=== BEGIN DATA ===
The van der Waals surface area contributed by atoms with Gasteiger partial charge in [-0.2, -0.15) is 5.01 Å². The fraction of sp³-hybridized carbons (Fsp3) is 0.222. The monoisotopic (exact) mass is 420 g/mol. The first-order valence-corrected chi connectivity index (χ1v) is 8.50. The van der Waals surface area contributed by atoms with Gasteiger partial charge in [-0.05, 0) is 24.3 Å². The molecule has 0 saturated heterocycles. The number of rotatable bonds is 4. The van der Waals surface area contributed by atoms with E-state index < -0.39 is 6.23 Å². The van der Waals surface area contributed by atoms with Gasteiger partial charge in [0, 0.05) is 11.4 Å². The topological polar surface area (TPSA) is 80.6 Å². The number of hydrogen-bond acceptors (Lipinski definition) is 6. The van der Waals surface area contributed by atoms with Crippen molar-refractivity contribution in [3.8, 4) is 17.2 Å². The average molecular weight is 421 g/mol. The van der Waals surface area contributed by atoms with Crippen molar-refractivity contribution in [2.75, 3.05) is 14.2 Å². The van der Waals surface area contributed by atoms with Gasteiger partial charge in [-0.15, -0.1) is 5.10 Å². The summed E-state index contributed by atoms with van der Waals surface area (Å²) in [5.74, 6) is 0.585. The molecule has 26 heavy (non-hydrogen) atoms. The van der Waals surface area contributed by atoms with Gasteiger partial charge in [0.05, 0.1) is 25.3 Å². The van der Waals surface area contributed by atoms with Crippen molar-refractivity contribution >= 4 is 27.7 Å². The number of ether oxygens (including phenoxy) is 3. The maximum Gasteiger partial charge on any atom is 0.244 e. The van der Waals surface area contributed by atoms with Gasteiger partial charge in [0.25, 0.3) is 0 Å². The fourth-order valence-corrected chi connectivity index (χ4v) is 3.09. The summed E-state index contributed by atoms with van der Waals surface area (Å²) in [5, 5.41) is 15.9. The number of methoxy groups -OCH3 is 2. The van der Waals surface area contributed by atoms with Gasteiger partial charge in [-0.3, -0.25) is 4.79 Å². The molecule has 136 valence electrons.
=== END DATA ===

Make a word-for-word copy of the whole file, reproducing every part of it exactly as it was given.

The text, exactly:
The van der Waals surface area contributed by atoms with Gasteiger partial charge in [-0.2, -0.15) is 5.01 Å². The fraction of sp³-hybridized carbons (Fsp3) is 0.222. The monoisotopic (exact) mass is 420 g/mol. The first-order valence-corrected chi connectivity index (χ1v) is 8.50. The van der Waals surface area contributed by atoms with Gasteiger partial charge in [-0.05, 0) is 24.3 Å². The molecule has 0 saturated heterocycles. The number of rotatable bonds is 4. The van der Waals surface area contributed by atoms with E-state index < -0.39 is 6.23 Å². The van der Waals surface area contributed by atoms with Gasteiger partial charge in [0, 0.05) is 11.4 Å². The topological polar surface area (TPSA) is 80.6 Å². The number of hydrogen-bond acceptors (Lipinski definition) is 6. The van der Waals surface area contributed by atoms with Crippen molar-refractivity contribution in [3.8, 4) is 17.2 Å². The average molecular weight is 421 g/mol. The van der Waals surface area contributed by atoms with Crippen molar-refractivity contribution in [2.75, 3.05) is 14.2 Å². The van der Waals surface area contributed by atoms with Gasteiger partial charge in [-0.15, -0.1) is 5.10 Å². The summed E-state index contributed by atoms with van der Waals surface area (Å²) in [5.74, 6) is 0.585. The molecule has 26 heavy (non-hydrogen) atoms. The van der Waals surface area contributed by atoms with Gasteiger partial charge in [0.05, 0.1) is 25.3 Å². The van der Waals surface area contributed by atoms with Crippen molar-refractivity contribution >= 4 is 27.7 Å². The number of ether oxygens (including phenoxy) is 3. The maximum Gasteiger partial charge on any atom is 0.244 e. The van der Waals surface area contributed by atoms with Gasteiger partial charge in [0.25, 0.3) is 0 Å². The fourth-order valence-corrected chi connectivity index (χ4v) is 3.09. The summed E-state index contributed by atoms with van der Waals surface area (Å²) in [5, 5.41) is 15.9. The number of methoxy groups -OCH3 is 2. The van der Waals surface area contributed by atoms with Gasteiger partial charge in [-0.3, -0.25) is 4.79 Å². The molecule has 136 valence electrons.